Just a gallimaufry of photos 📸
Poison Arrow Vine
Can you guess what this is?
FROM THE TRAVEL ARCHIVES
But it was the happy smiles and unadulterated joy on their little faces that captured my attention in the first place.
I did some research online and learned that, as long as the photos are shot in a public location and not used for commercial purposes, it is totally legal to post photos of children without parental consent.
What's your take on this?
Long before the advent of electrical food processors, this massive stone metate was found in every Malaysian home. This crude contraption was used to grind an assortment of spices and herbs into rempah (spice paste).
|image credit - http://www.pickles-and-spices.com/|
It required a fair bit of elbow grease to work the heavy roller back and forth. Hands were calloused by the constant chafing against the ends of the course granite roller. The rhythmic rumble at the crack of dawn when Mom was grinding out the rempah was a sound I grew up on in the '60s.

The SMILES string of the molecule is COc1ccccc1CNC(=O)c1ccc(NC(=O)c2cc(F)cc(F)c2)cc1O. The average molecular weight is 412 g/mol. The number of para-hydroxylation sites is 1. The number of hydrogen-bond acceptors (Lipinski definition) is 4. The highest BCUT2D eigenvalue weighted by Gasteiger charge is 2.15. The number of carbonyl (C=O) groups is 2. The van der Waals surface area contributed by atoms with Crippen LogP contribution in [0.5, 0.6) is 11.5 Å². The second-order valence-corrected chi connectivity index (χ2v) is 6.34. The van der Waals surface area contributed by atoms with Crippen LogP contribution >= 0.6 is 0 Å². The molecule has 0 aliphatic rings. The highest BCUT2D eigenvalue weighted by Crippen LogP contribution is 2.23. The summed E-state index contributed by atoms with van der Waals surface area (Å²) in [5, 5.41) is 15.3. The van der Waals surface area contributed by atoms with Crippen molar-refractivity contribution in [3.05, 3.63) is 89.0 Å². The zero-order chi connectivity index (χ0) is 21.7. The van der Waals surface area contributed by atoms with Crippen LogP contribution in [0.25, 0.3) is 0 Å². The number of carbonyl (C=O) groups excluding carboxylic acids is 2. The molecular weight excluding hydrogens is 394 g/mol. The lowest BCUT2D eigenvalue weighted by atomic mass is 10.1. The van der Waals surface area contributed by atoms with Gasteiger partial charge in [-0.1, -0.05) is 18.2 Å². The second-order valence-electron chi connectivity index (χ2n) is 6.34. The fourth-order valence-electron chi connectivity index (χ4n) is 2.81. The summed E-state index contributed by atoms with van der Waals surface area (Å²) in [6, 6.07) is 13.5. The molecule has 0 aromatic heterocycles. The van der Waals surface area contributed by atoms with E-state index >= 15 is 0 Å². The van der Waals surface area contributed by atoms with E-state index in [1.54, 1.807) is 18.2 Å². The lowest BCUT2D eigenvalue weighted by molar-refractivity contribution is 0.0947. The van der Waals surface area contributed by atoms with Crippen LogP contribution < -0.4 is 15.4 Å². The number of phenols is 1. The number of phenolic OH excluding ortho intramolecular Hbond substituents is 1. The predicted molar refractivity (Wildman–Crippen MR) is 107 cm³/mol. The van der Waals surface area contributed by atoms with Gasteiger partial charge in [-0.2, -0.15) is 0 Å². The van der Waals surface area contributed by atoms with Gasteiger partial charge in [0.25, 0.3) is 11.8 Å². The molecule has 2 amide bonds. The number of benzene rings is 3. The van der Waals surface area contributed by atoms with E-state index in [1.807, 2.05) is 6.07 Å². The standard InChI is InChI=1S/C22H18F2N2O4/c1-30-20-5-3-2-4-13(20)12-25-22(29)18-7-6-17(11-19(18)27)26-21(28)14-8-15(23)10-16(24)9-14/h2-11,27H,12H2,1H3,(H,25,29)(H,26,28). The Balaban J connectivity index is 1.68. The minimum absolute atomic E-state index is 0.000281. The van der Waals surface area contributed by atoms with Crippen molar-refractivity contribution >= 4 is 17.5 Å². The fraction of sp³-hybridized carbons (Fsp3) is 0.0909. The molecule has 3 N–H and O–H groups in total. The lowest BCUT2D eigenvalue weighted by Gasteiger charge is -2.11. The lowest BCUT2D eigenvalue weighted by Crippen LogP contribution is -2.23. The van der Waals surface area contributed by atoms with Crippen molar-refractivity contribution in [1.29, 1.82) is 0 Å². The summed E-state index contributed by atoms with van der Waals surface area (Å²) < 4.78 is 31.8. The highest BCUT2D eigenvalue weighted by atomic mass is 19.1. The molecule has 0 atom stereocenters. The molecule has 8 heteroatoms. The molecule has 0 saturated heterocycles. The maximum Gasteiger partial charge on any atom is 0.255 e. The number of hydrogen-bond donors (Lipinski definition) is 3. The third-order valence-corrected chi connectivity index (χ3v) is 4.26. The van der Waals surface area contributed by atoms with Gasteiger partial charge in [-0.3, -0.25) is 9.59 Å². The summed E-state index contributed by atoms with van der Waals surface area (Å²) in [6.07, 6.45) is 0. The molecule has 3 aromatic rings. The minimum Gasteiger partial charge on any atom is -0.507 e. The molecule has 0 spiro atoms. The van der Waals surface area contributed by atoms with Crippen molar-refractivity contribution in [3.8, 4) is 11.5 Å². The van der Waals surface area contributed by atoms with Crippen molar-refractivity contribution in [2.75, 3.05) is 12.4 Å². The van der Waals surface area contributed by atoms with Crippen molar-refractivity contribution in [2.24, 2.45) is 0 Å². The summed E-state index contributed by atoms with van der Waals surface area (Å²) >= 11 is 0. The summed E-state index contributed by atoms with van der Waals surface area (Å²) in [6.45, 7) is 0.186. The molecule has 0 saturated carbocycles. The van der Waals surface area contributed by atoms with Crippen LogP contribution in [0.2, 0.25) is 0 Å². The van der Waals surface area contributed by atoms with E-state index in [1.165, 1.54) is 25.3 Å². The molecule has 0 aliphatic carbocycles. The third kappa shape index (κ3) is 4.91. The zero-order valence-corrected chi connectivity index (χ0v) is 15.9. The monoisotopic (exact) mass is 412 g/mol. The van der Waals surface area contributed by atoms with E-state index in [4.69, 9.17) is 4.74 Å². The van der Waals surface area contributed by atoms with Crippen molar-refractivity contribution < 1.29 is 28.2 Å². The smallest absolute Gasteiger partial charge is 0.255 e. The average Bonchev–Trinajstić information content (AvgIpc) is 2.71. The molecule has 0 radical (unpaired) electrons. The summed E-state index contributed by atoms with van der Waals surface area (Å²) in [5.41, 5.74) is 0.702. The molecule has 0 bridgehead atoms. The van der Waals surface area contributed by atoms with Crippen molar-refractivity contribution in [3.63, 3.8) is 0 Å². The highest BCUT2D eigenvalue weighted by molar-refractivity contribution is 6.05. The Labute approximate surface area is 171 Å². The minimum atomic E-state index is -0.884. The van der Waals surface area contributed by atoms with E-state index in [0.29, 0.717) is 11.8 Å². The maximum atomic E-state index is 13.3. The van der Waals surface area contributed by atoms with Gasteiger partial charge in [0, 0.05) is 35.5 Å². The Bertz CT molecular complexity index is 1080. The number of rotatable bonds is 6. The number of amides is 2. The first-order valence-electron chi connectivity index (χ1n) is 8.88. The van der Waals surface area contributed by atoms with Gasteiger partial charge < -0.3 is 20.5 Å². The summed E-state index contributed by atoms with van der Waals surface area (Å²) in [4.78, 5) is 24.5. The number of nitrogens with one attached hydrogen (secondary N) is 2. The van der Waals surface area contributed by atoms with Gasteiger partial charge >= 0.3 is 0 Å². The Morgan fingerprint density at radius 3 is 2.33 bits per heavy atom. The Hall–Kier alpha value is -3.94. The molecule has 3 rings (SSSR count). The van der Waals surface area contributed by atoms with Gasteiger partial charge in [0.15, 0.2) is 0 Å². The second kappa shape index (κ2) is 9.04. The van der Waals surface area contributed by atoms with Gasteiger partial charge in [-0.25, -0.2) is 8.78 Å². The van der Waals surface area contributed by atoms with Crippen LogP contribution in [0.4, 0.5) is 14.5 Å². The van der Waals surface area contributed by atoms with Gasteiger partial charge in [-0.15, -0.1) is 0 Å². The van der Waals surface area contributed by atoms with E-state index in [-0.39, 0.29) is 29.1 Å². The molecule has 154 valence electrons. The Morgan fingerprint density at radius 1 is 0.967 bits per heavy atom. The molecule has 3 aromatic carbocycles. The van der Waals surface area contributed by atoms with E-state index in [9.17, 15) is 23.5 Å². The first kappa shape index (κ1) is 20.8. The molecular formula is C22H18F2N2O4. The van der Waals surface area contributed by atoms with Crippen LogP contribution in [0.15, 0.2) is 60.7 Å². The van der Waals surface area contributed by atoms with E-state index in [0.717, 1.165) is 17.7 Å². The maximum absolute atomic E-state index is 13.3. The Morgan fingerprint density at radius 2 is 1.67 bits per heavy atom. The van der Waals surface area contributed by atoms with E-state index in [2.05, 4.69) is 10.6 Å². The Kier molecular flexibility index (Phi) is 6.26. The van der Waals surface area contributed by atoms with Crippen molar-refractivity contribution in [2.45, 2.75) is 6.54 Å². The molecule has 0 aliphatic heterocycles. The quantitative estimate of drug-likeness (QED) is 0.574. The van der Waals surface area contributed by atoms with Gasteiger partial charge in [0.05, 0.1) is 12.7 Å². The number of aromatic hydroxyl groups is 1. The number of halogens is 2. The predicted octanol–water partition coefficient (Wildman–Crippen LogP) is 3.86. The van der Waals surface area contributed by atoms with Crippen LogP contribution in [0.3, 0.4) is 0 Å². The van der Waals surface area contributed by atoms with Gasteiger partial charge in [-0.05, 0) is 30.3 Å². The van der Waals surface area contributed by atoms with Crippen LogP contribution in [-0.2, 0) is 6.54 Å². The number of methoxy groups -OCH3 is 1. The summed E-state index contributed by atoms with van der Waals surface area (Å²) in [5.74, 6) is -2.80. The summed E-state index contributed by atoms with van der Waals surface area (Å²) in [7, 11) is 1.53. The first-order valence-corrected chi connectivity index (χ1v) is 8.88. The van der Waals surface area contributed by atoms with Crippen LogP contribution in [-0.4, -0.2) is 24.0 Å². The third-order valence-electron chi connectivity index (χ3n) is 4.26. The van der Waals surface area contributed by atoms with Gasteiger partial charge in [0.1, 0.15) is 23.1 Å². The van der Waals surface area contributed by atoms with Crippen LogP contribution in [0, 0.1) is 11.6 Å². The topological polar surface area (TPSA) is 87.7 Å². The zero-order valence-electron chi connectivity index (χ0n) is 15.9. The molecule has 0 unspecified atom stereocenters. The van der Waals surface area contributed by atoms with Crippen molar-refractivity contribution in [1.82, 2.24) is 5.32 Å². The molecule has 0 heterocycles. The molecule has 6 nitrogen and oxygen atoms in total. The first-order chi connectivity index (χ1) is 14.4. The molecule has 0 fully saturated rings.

When we were little, we used to love watching mom roll out the rempah. She would squat behind the batu giling with an array of plates and bowls of ingredients lined around the stone slab on the floor. She would then place some onions, turmeric, candlenuts, galangal and chilies on the slab, deftly smash the ingredients, and magically turn them into a smooth paste. The fascination became a dreaded chore when my sisters and I were old enough to take turns doing "rempah duty". But according to our Indian neighbor, this "exercise" was great for building the chest!
Ha, turned out, it was a myth. None of us sisters grew up well-endowed. But then again, you can't make mountains out of molehills, if you catch my drift! 😉
I love the novelty of the traditional Korean way of dining, where you sit cross-legged on the floor at a low table during your meal. But sitting on the floor after an hour or so can be a bit uncomfortable when your legs start to cramp.
So, Dorae (Malaysia's largest Korean restaurant chain) came up with this brilliant idea that allows you to enjoy the traditional experience minus the discomfort. The answer? A hole in the floor under a low table so you can stretch your legs!
Gunung Lang Waterfall